The news comes amidst deteriorating relations between Beijing and Vilnius over Taiwan. In November, Lithuania allowed Taiwan to open a representative office in Vilnius using the name “Taiwan” and not “Taipei”. Beijing saw the move as a blatant violation of the one-China principle it insists on in its foreign relations with other countries. Chinese Foreign Ministry spokesperson Zhao Lijian said it was a reckless move by Lithuania that “creates the false impression of ‘one China, one Taiwan’ in the world.” In response to the initial announcement, Beijing recalled its ambassador to Lithuania and pressed Vilnius to recall its ambassador back to China, and downgraded its diplomatic ties. On Thursday, Reuters reported that Lithuania will ask the European leaders for support as it faces increasing pressure from China.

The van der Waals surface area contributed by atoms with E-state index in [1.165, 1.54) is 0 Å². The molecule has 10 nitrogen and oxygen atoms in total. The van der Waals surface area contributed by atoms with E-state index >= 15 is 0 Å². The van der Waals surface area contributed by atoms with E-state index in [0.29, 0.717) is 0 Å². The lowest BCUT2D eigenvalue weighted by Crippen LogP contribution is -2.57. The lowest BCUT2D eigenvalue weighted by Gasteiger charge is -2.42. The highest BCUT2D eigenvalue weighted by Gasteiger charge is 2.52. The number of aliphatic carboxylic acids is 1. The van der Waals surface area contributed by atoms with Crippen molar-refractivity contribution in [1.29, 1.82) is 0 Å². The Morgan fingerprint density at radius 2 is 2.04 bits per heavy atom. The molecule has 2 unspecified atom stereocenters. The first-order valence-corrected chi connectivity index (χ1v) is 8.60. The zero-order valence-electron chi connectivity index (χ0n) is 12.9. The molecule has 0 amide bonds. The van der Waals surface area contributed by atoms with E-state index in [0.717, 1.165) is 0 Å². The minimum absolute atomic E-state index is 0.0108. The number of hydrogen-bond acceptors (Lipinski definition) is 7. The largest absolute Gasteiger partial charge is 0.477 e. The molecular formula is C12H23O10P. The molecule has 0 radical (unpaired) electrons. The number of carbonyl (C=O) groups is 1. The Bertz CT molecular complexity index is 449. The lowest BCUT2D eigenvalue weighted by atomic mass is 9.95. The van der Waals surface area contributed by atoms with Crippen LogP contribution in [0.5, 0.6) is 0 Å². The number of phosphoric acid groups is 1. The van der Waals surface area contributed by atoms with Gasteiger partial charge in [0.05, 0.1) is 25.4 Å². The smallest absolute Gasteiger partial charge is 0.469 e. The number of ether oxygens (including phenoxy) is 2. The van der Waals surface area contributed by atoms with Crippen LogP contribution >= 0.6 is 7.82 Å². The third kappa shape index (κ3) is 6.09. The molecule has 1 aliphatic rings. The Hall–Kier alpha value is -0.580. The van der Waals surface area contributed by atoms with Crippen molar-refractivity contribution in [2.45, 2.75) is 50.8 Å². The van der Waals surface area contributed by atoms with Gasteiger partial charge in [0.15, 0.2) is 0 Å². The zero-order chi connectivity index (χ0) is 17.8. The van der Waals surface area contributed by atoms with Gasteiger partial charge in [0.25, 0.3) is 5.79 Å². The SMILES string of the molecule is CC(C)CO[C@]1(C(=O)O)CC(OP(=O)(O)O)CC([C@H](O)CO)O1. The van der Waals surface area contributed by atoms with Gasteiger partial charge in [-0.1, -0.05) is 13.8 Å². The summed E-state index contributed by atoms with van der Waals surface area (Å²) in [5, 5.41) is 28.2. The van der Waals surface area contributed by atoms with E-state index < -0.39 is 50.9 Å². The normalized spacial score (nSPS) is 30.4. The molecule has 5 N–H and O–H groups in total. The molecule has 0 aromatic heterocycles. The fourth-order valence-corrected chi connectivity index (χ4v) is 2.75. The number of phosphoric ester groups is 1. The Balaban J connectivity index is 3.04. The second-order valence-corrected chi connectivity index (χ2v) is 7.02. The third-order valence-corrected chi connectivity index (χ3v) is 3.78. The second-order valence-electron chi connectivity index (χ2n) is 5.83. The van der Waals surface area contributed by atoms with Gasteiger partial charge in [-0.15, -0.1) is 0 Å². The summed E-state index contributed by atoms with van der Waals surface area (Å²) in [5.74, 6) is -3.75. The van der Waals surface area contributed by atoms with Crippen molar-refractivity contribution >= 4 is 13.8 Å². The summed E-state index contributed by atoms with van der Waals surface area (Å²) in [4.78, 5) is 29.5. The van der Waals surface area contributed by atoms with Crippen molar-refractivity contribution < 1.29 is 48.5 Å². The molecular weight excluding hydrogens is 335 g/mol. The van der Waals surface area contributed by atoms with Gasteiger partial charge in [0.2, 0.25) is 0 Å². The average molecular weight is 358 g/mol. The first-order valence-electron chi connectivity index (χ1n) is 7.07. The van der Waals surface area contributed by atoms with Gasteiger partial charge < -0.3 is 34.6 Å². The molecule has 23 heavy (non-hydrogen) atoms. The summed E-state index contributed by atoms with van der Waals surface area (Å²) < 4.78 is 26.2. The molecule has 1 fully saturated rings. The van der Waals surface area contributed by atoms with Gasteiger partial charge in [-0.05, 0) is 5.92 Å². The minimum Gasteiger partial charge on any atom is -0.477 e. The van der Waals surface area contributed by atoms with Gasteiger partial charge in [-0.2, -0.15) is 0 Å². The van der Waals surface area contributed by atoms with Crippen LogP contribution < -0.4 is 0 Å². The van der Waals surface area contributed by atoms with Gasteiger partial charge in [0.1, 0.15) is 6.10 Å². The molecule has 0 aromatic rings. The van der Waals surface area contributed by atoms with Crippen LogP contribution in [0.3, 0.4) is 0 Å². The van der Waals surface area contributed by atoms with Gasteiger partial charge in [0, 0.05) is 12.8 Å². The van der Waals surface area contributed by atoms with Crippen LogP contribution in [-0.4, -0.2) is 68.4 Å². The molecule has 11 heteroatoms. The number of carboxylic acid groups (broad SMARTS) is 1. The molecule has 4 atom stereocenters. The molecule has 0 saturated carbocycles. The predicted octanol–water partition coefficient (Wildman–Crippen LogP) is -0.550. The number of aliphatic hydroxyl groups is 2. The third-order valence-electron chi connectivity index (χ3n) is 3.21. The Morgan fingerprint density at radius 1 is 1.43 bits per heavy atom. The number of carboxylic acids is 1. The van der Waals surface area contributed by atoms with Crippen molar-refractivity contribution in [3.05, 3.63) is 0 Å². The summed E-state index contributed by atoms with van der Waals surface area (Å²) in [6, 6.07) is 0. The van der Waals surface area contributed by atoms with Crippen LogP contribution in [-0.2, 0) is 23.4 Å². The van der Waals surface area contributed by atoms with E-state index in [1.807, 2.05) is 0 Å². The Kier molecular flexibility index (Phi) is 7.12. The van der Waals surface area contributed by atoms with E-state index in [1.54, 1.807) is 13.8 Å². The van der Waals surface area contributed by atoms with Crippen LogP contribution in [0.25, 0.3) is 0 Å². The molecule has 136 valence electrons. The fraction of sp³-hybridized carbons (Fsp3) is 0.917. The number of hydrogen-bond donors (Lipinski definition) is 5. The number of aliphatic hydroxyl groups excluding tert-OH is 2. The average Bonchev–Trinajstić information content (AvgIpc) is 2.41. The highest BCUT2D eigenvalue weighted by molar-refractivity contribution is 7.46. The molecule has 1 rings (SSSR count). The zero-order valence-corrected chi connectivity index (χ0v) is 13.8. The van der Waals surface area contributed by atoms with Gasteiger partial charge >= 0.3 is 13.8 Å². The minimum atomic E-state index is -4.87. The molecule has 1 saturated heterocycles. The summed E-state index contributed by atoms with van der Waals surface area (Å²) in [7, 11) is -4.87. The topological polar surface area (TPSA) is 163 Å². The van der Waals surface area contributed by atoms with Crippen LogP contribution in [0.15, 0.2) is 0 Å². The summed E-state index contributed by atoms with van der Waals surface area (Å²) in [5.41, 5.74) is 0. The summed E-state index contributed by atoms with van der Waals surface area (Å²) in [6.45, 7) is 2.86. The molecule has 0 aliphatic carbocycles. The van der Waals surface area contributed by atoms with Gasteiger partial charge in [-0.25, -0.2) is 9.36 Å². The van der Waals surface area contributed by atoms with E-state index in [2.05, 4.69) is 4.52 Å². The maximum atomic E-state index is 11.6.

China Calls for Global Regulations on AI Military Applications

On Monday, China released a position paper proposing rules on the military applications of artificial intelligence (AI) to the sixth review conference of the UN Convention on Certain Conventional Weapons held in Geneva. Chinese Ambassador for Disarmament Affairs Li Song indicated the widespread security challenges arising from the increasing use of AI technology for military purposes, including transforming the future of warfare, provoking an international arms race, and triggering humanitarian catastrophes. The position paper said China is concerned about long-term impacts, such as “strategic security, rules on governance, and ethics,” calling on countries to “refrain from seeking absolute military advantage, and not use AI as a tool to start a war or pursue hegemony.” The paper also included ideas for a multilateral mechanism to promote dialogue and a rules process, as well as to support developing countries to obtain AI technologies.